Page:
City of Albany plans to reward its hard workers -, South Georgia News, Weather, Sports

City of Albany plans to reward its hard workers

January 24, 2006

Albany--The city of Albany plans to reward city employees who perform their jobs well. Last year city commissioners agreed to spend $295,000 dollars on merit raises for employees who go beyond the call of duty. Turns out that's not enough money, so tonight they agreed to spend an additional $118,000 dollars to reward hard workers.

From trash collectors to the police, city workers provide needed services. City manager Alfred Lott says good work should not go unrewarded.

"We are completely depended on the people that work for us to do great things," says Lott. In December, city department heads evaluated their employees.

"We calculated those performance evaluations, took people in the top seventy percentile and those are the folks that are going to get the bonus," says Lott.

Those hard workers will receive a check for about $1,100 next month. "It's my contention, in order to make it a significant performance pay, it should be at least over $1,000 dollars," says Lott.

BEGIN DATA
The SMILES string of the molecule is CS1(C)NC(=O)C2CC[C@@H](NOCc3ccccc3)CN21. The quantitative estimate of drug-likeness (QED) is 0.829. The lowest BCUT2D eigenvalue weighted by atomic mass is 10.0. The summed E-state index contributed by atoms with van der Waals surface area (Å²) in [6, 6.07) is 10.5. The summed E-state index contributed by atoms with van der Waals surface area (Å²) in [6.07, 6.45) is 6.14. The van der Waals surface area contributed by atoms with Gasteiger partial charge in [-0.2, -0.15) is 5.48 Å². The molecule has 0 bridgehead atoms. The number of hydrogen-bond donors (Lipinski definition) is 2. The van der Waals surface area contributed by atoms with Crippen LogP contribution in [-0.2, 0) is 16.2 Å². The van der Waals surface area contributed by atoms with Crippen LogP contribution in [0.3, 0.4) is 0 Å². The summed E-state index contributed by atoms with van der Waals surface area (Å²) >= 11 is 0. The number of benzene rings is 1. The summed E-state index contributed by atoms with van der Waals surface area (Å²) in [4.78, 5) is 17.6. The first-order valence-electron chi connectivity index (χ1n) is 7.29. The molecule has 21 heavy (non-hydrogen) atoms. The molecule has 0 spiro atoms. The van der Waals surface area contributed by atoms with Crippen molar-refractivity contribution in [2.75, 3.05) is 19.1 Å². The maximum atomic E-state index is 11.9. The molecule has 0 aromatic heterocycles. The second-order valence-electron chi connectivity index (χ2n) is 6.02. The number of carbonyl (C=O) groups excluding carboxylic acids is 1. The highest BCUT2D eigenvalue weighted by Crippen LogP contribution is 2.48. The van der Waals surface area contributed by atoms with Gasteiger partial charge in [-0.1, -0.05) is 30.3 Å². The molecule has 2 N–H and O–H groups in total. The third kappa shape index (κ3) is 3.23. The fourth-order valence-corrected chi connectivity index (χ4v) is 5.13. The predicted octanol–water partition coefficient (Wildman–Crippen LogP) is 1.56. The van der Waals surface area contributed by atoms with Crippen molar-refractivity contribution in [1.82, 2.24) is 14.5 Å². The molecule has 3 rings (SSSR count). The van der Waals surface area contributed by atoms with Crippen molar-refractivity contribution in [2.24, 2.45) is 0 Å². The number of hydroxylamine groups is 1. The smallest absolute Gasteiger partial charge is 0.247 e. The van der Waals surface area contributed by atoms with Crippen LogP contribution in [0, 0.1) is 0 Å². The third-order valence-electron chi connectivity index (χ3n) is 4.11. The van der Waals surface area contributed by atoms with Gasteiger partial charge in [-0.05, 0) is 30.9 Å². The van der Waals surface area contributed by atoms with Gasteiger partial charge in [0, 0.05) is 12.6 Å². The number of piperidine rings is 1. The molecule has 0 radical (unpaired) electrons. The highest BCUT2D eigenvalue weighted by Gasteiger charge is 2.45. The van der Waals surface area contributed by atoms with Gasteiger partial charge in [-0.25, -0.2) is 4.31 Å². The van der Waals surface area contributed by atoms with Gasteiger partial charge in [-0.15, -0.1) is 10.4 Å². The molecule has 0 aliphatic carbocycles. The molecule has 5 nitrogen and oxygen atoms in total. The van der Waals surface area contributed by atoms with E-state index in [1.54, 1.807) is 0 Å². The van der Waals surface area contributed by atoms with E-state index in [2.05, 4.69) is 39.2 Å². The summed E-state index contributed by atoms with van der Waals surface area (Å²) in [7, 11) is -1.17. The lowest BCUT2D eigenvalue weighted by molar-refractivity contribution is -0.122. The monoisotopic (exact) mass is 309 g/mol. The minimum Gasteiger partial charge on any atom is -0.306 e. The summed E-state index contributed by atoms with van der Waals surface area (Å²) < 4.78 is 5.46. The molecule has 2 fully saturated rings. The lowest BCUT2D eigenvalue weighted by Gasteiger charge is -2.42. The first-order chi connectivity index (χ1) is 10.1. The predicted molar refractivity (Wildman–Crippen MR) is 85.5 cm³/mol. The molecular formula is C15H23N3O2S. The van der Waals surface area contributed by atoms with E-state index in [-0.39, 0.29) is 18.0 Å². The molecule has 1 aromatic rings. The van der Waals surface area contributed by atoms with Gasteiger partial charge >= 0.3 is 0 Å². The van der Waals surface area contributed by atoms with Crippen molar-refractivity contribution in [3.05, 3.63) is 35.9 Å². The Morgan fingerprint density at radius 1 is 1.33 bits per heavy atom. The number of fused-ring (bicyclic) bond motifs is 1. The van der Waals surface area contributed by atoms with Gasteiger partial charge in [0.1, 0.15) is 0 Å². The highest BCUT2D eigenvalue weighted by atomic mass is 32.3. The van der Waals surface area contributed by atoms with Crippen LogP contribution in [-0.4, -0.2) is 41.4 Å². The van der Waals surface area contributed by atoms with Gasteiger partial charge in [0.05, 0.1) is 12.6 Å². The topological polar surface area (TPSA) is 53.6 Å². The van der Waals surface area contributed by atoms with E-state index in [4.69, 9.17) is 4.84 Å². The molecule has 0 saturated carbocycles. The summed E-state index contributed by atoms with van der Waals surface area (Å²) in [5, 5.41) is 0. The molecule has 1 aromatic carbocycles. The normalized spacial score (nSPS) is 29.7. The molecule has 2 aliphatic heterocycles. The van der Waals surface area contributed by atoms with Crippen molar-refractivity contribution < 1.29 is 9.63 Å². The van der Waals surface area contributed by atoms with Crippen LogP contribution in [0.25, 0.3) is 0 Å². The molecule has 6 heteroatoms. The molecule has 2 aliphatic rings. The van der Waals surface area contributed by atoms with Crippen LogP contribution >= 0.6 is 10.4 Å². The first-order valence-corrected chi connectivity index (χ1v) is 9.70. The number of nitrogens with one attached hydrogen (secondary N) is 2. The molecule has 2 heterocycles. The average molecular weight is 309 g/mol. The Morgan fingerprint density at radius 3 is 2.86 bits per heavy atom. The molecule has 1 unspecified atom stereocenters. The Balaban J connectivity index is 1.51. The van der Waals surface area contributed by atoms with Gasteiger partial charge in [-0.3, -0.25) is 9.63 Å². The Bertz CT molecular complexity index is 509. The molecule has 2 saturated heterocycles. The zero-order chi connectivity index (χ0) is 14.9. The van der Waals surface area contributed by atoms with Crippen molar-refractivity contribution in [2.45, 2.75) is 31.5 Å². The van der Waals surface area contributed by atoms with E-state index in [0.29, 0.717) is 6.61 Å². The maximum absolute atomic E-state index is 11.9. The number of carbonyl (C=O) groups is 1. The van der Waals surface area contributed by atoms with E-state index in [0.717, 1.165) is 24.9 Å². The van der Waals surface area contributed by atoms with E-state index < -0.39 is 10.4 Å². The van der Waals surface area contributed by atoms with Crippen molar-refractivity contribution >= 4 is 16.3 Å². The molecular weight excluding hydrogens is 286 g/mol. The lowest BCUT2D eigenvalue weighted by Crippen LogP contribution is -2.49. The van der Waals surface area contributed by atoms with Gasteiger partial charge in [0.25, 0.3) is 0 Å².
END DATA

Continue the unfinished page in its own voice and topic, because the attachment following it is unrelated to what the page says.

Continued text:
"If we have the money available to pay for their outstanding performance we should do that," says Mary Hines.

City workers like, Mary Hines, says rewarding workers for doing their jobs well is a must. "It's important for morale and everything else to reward those persons who perform at a higher level than others," says Hines.

More than 800 people currently work for the city. The city has enough money in their budget to reward approximately 300 of them.

"Anytime you can reward your top performances on the city or any type of organizations it's great," say Phil Roberson.

Public Works Director Phil Roberson says the bonus plan ultimately will benefit everyone in the city. "If you start rewarding your top performers in the city, I think you're going to see the service and delivery in the city pick up a little," he says.

"We want to provide incentives, so you'll do that next year, and the year after," says Alfred Lott.

City leaders hope to continue the performance bonuses, but they may base the amount on the employee's evaluation score rather than giving the same bonus to all workers.


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